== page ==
How far has Tennessee’s unemployment rate rebounded since the start of the pandemic?

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WalletHub recently published an article ranking each state in terms of unemployment statistics to determine which states are bouncing back the most. The U.S. unemployment rate sits at 3.6%, which is still slightly higher than it was before the pandemic, but well below the near-historic high of 14.7% in April 2020, WalletHub reports. .

In order to determine the states whose unemployment rates are rebounding the most, WalletHub compared the 50 states and the District of Columbia in two categories. In the first category, WalletHub compared the evolution of unemployment from the last month for which WalletHub had data (May 2022) to May 2019, May 2020, May 2021 and January 2020, in order to show the impact since 2019 and since the start of the pandemic. WalletHub also compared unadjusted continuing claims from May 2022 to May 2019. In the second category, WalletHub looked at the state’s overall unemployment rate and then used the average of those categories to rank the states.

Tennessee sits right in the middle at 25th, according to Wallet Hub’s report.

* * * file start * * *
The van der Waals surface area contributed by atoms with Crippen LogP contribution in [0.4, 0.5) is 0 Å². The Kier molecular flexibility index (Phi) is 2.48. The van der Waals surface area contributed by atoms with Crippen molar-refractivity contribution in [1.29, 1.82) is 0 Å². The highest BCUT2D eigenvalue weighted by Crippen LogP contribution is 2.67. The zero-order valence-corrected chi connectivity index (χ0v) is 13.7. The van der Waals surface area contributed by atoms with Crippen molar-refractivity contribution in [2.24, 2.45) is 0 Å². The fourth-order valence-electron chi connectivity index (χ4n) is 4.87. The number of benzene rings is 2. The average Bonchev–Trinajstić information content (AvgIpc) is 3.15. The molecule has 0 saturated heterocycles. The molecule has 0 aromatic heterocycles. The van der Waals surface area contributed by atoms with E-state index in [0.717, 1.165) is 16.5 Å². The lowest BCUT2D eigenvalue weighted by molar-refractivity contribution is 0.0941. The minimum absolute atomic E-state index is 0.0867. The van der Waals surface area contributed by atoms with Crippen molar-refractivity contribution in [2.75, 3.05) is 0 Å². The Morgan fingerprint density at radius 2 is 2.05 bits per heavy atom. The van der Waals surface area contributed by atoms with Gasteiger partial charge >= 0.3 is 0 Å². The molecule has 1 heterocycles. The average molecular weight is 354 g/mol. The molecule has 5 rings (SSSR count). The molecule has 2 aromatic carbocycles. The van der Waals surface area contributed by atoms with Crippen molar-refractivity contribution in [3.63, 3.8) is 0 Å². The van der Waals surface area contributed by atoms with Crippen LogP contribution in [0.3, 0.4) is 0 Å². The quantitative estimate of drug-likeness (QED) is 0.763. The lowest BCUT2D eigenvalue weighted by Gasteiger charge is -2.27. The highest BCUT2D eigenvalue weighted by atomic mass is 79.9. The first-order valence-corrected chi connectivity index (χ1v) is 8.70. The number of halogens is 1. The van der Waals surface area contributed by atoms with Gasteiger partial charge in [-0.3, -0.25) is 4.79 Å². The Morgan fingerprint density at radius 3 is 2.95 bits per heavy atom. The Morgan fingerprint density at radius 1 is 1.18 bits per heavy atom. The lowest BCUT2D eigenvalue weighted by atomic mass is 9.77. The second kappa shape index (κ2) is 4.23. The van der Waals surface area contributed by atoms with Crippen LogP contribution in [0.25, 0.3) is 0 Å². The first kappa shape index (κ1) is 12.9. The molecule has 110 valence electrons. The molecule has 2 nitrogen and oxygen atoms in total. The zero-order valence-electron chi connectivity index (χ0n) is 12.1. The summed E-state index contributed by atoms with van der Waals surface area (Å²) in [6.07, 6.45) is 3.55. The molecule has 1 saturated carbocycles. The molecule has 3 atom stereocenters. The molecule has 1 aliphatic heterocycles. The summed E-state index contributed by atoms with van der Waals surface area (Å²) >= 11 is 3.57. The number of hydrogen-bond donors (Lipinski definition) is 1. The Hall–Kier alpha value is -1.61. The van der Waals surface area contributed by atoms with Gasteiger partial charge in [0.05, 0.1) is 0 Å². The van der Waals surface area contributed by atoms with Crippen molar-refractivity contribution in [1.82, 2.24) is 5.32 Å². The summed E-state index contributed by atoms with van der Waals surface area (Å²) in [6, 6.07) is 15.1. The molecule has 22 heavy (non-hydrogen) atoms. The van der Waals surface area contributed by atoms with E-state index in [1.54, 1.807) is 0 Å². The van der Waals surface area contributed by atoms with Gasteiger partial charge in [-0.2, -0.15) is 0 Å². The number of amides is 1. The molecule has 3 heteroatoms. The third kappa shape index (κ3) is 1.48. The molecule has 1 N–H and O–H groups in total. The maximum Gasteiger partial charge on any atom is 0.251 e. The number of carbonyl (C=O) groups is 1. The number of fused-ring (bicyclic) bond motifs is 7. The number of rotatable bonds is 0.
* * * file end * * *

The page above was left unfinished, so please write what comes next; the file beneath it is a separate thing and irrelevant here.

Wallet Hub Stats:

  • Change in the unemployment rate of 0.7% in May 2019 compared to May 2022.
  • -6.1% change in the unemployment rate in May 2022 compared to January 2020
  • -71.6% change in the unemployment rate May 2022 vs May 2020
  • -26.3% change in the unemployment rate May 2022 vs May 2021

Additionally, the total unemployment rate in the Volunteer State sits at 3.3%, which is 26th in the nation. This is just below the national average of 3.6%.

“The most important thing unemployed workers should look for when deciding which companies to apply to is compensation that is appropriate for their field and skill level. As there is currently a shortage of jobs, workers are in an excellent position to negotiate a worthwhile compensation package,” said WalletHub analyst Jill Gonzalez.

The state with the highest current unemployment rate is New Mexico at 5.1% and Washington DC at 5.7%. Minnesota posted the worst change in employment from May 2019 to May 2022 with a decline of -39.7%.

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